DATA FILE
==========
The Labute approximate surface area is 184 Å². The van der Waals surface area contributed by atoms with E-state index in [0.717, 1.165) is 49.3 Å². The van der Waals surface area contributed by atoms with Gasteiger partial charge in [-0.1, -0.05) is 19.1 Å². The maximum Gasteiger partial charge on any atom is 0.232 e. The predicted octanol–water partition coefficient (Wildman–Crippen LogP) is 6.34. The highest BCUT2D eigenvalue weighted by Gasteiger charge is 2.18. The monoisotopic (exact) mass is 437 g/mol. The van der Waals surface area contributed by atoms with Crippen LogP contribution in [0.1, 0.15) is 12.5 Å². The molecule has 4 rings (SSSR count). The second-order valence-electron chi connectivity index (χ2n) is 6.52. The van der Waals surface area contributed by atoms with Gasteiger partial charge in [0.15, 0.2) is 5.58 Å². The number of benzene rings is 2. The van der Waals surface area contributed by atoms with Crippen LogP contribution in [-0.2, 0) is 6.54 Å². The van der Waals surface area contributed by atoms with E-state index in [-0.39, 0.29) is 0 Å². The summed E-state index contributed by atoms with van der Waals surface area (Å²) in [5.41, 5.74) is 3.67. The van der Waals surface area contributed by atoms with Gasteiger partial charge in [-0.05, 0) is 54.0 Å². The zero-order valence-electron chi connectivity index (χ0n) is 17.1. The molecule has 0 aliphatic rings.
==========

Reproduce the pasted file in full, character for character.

The Labute approximate surface area is 184 Å². The van der Waals surface area contributed by atoms with E-state index in [0.717, 1.165) is 49.3 Å². The van der Waals surface area contributed by atoms with Gasteiger partial charge in [-0.1, -0.05) is 19.1 Å². The maximum Gasteiger partial charge on any atom is 0.232 e. The predicted octanol–water partition coefficient (Wildman–Crippen LogP) is 6.34. The highest BCUT2D eigenvalue weighted by Gasteiger charge is 2.18. The monoisotopic (exact) mass is 437 g/mol. The van der Waals surface area contributed by atoms with Crippen LogP contribution in [0.1, 0.15) is 12.5 Å². The molecule has 4 rings (SSSR count). The second-order valence-electron chi connectivity index (χ2n) is 6.52. The van der Waals surface area contributed by atoms with Gasteiger partial charge in [0.15, 0.2) is 5.58 Å². The number of benzene rings is 2. The van der Waals surface area contributed by atoms with Crippen LogP contribution in [-0.2, 0) is 6.54 Å². The van der Waals surface area contributed by atoms with E-state index in [-0.39, 0.29) is 0 Å². The summed E-state index contributed by atoms with van der Waals surface area (Å²) in [5.41, 5.74) is 3.67. The van der Waals surface area contributed by atoms with Gasteiger partial charge in [-0.05, 0) is 54.0 Å². The zero-order valence-electron chi connectivity index (χ0n) is 17.1. The molecule has 0 aliphatic rings.